Suspended Central Bank of Nigeria governor, Sanusi Lamido Sanusi, is a man that can put a canary to shame. Even when he has nothing new or meaningful to say, he must seek out a journalist somewhere and sing his heart out.
As such, it surprises nobody that he has been rehashing some of the inconsistent songs he has been singing in the last few months to The New York Times. What is noteworthy, however, is how The New York Times allowed itself to become a platform for peddling Sanusi’s views without making any effort to reflect Sanusi’s inconsistency and unreliability. While it is possible that the newspaper suffered a lapse of editorial judgment, the poor journalism exhibited by the newspaper smacks of intellectual racism.
To be clear, the issue at stake is not whether The New York Times should have published its recent article (culled by The Nation of Wednesday, March 12, 2014 and a number of other national newspapers) largely reflecting Sanusi’s opinions. Even though the newspaper obtained a quote from presidential spokesman Reuben Abati in an ostensible attempt to balance its article, what stood out was the lack of a requisite background that would have properly contextualised Sanusi’s views.
For The New York Times to have taken as gospel Sanusi’s views on the $20 billion purportedly missing from the Nigerian National Petroleum Corporation (NNPC) without reflecting the number of times Sanusi’s figures has changed is a disservice not only to the newspaper but the ideals of good journalism.
It is important to recall that in September 2013 Sanusi wrote to President Goodluck Jonathan alleging that $49.8 billion from the sale of crude oil was missing. He later said he’d made a mistake and that the actual figure was $12 billion. In February 2014 Sanusi’s figure changed to $20 billion. The question that naturally arises from this is: how would The New York Times have presented the article it did on Sanusi if the Chair of the US Federal Reserve System flip-flopped in the manner that the suspended CBN governor did?
It is an incontestable fact that a banker who is flippant with figures simply cannot be credible. Consequently, the failure to reflect that Sanusi is inconsistent with figures, and as such cannot be relied upon—whether in the court of law or the court of public opinion—is the great undoing of The New York Times article.
To further diminish its stature, the newspaper related in its report that, according to Sanusi, President Jonathan doesn’t want him to bring out any more information that would get the administration into trouble. This is unfair to say the least. President Jonathan, as everybody knows, is the most liberal president Nigeria has ever had. Moreover, everybody in Nigeria is equally aware that nobody can stop Sanusi, being the canary that he is, from singing, even if all he does is to keep flip-flopping when it comes to figures.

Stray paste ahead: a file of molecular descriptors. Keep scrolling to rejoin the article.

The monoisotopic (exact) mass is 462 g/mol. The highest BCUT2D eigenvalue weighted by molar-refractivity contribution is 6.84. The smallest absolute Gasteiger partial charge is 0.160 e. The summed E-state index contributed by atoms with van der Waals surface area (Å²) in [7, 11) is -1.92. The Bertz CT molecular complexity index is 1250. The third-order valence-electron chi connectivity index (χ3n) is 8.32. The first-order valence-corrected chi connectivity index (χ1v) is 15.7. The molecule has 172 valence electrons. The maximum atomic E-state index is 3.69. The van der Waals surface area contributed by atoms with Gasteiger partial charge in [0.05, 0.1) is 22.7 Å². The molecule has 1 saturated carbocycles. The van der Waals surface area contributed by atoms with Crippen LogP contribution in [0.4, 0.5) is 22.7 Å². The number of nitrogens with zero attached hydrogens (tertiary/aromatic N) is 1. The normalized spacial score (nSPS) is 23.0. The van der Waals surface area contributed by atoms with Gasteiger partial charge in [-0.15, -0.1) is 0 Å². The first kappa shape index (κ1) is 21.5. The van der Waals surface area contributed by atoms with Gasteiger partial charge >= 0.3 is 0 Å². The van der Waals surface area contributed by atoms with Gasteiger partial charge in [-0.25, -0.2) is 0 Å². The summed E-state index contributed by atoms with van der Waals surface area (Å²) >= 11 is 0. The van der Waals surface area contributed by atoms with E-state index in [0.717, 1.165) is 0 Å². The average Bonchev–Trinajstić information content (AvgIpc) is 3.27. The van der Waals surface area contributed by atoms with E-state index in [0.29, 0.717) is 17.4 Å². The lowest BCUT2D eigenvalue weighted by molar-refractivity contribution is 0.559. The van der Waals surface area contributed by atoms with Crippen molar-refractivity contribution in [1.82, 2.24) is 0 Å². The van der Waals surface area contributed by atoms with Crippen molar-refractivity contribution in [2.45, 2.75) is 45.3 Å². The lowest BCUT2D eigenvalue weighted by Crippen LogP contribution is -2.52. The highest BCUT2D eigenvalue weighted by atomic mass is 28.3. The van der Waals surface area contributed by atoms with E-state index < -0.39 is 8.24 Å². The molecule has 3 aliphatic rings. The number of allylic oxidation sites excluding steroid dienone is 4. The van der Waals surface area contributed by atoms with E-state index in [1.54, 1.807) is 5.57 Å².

To put this matter in the most lucid way, The New York Times showed great contempt for Nigeria and Nigerians by failing to hold Sanusi to the same level of responsibility in fiscal precision as it would the Chair of the US Federal Reserve System. The newspaper is, in effect, saying that the Chair of the US Federal Reserve System must be sure of figures before going public with them, but the governor of the Central Bank of Nigeria can play with figures all he wants because he is a lesser intellectual being. This is a grievous insult to Sanusi—even if the man in his eagerness to outperform all canaries do not realise this—and all Nigerians.
It is also important to note that, for The New York Times to dismiss the many infractions listed by the Financial Reporting Council of Nigeria (FRCN) against Sanusi by saying he may have “sidestepped civil-service rules” is to raise the possibility that the article was a sponsored foundation-laying report aimed at tarnishing the Nigerian government.
For the avoidance of doubt, the FRCN report listed infractions ranging from tax evasion by all staff of the CBN—due to the institution’s failure to implement the provisions of the Personal Income Tax (Amendment) Act 2007 under Sanusi’s watch—through billions of naira spent on spurious subheads such as ‘Lunch for policemen’, to more billions purportedly paid to an airline that had no significant operations for over two years. These are just a few of the very specific and detailed charges against Sanusi’s stewardship at the CBN.
Despite the attempt of The New York Times to present Sanusi as a credible source of information, the facts contained in the FRCN report paint a contrary picture. Apart from the shocking portrait of incompetence, financial recklessness, waste and outright fraud that the report revealed, everybody now knows that Sanusi’s CBN could not even observe the corporate governance practices which were the basis that Sanusi himself used in hounding several bankers like Erastus Akingbola and Cecelia Ibru out of their jobs.
The major lesson in the foregoing—which would likely be lost on someone too busy putting canaries to shame—is that a newspaper like The New York Times ought to be more circumspect when putting together a report from a source whose reliability in his designated field of competence is not worth wasting newsprint on.
Ojeifo, an Abuja-based journalist and magazine publisher, can be reached through [email protected]